Could it be that economic return trumps anything and everything time and time again? I’m adult enough to understand that none of us could lead the quality of life we do without a robust and healthy economy, after all I am a small business owner myself, but I’m more and more worried when I observe economic returns dominating every aspect of our lives. I believe that an economy built on perpetual growth is dooming our children’s children to a bleak future. There is only so much room for us to grow plants to feed us all, to dig big holes in the ground to feed our hunger for finite resources and to suck water from our rivers and streams. We can already see the dangers that come from plundering the deeper ocean beds in our insatiable thirst for that very valuable ‘liquid black gold’.

I believe we are facing a great challenge. Now is the time to decide how to balance economic prosperity with a true understanding and appreciation of the natural systems that produce our clean air, fresh water and healthy foods.

The dam is sunk! YIPPEE

November 11th, 2009

What wonderful news we hear today on what is a day when we remember our heroes. Peter Garrett has delivered the goods. He has used common sense and scientific evidence to reject the Traveston Crossing Dam proposal. I can’t think of a better piece of news that I have heard in ages.

Congratulations must go to you the community. To everyone that wore a No Dam shirt or stuck a sticker on their car, to those that helped gather petitions and letters in their thousands, to the volunteers who stood tirelessly at every stall raising the profile of the no dam stance I salute and thank you.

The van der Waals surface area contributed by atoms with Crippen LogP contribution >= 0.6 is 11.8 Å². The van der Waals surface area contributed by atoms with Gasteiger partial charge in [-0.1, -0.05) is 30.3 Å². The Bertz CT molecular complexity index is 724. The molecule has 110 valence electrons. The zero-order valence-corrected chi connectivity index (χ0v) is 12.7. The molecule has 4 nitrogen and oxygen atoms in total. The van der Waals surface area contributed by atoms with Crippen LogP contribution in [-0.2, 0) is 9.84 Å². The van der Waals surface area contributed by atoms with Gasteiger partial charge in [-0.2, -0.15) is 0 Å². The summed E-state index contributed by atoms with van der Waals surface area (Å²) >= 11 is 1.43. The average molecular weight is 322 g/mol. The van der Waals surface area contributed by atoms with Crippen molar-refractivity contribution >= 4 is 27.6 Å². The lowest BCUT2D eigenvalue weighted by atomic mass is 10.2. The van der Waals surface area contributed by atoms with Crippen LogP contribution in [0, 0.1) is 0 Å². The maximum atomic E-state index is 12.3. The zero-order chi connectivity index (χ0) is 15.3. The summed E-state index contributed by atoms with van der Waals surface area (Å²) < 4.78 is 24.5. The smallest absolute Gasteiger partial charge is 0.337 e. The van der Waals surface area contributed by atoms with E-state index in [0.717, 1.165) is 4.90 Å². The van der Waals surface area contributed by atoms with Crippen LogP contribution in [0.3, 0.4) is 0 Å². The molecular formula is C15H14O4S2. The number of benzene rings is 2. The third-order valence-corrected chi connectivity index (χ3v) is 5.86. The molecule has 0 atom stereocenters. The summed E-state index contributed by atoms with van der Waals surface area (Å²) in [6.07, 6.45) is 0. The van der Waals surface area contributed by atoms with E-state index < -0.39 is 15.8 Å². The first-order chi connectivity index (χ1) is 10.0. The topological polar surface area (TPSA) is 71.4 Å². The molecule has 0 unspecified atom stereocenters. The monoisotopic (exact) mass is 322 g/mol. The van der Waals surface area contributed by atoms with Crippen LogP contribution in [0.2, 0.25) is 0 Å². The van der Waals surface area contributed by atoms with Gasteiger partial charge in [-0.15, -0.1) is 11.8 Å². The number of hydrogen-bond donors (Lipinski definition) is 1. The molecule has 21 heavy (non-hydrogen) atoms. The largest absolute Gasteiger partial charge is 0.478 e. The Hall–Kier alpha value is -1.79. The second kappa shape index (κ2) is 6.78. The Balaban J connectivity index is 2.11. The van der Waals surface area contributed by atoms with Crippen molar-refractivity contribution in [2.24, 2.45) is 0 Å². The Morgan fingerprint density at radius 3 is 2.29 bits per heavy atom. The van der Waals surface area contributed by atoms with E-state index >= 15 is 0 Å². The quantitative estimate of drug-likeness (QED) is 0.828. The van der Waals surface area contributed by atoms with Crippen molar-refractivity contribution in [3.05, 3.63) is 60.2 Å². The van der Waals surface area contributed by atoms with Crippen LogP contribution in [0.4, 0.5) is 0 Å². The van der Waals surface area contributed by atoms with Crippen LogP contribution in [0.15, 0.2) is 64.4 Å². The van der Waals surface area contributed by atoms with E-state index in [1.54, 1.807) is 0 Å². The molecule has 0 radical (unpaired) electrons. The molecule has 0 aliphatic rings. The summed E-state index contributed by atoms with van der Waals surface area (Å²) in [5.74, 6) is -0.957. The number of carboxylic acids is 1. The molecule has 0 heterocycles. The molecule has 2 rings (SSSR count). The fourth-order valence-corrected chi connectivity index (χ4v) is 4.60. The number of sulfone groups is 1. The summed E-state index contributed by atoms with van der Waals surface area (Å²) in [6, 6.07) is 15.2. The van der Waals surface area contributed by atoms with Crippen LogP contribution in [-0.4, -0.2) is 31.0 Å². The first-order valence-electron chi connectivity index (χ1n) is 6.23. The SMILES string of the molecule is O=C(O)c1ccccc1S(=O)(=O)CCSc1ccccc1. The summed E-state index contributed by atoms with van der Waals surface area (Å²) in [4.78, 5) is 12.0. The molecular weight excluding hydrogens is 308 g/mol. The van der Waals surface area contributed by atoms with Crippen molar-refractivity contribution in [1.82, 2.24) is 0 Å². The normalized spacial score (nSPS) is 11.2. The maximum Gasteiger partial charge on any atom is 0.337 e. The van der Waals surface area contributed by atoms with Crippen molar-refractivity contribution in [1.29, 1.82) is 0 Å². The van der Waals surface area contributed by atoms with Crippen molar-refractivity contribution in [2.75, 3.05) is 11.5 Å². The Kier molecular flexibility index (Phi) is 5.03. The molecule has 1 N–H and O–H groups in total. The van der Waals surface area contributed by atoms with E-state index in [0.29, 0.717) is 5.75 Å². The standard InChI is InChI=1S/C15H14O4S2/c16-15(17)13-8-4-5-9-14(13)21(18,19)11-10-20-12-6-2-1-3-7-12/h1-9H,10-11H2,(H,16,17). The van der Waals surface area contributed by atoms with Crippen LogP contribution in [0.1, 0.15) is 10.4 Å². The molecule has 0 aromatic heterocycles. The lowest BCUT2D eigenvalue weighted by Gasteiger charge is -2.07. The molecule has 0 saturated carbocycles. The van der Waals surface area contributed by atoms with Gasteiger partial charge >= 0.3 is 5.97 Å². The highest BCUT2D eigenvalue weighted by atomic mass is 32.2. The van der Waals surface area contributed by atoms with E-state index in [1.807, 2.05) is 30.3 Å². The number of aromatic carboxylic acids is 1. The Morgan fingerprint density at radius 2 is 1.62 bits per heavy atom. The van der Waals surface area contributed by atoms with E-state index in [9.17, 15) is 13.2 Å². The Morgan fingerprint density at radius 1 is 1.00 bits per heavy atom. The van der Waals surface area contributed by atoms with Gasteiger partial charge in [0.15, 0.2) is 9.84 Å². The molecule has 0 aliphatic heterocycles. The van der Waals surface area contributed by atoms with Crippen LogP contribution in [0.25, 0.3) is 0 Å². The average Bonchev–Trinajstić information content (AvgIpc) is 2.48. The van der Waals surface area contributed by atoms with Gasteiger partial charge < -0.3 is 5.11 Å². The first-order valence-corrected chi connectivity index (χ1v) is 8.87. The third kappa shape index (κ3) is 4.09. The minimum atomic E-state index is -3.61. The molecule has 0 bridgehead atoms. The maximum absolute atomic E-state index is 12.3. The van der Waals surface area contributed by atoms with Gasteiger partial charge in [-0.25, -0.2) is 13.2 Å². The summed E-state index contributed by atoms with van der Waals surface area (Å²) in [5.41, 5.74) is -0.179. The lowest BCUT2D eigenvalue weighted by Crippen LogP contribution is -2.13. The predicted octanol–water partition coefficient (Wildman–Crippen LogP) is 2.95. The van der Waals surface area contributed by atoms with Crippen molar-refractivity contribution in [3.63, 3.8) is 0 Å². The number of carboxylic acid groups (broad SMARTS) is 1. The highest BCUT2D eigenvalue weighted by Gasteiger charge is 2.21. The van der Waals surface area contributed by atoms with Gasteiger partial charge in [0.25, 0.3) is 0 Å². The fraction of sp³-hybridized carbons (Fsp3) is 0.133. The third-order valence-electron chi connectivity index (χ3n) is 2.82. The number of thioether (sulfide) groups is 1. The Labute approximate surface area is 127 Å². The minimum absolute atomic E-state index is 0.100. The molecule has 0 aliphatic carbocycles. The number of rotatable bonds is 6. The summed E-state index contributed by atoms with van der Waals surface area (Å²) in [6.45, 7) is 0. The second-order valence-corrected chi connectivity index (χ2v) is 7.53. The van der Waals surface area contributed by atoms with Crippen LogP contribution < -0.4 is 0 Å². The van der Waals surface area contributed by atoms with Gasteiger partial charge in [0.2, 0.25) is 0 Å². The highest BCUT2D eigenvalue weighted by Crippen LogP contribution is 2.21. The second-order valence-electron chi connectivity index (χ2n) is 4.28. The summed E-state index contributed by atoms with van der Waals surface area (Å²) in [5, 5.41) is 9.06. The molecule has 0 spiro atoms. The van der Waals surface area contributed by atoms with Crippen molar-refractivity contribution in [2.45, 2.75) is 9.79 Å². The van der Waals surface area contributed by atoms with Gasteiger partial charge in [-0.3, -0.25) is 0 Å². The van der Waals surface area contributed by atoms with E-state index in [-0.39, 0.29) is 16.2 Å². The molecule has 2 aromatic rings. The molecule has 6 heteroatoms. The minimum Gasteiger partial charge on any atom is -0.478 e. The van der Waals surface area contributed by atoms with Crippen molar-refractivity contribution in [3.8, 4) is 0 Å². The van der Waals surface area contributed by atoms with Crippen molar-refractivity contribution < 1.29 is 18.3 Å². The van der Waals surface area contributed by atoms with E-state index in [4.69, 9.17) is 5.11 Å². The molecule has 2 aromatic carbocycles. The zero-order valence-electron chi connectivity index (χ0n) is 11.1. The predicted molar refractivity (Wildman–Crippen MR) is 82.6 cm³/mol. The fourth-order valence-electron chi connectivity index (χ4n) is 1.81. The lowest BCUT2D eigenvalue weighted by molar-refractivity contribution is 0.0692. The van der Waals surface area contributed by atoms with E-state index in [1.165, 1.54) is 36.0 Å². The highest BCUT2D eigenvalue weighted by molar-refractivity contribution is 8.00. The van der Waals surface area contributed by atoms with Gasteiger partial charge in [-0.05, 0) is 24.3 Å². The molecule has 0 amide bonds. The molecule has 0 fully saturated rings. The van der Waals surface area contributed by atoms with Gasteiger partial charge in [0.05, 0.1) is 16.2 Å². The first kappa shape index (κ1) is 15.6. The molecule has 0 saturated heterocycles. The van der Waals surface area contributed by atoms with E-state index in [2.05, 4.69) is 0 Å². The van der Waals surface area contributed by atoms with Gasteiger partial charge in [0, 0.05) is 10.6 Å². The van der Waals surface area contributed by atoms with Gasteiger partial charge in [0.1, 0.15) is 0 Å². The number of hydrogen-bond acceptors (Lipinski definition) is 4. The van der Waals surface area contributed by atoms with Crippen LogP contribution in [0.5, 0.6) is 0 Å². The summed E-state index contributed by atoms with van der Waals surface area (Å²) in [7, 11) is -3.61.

To Glenda, to Steve, to Tanzi, to Darryl, to Beryl, to Elizabeth, to Lindsay to our foam turtle wearer and to each and everyone else who I have forgotten to name but who worked tirelessly and never ever gave up my heartfelt gratitude. Without ordinary people doing extraordinary things this wonderful victory would not have come to pass.

To our absolutely fabulous media journalists and editors at Ch 7 and Ch 9 and at the local print media especially the Fraser Coast Chronicle, my thanks. Without the constant focus and never say die attitude of yourselves I don’t believe we may have achieved this result.


Now  I am going to run around and jump for joy like a happy fish….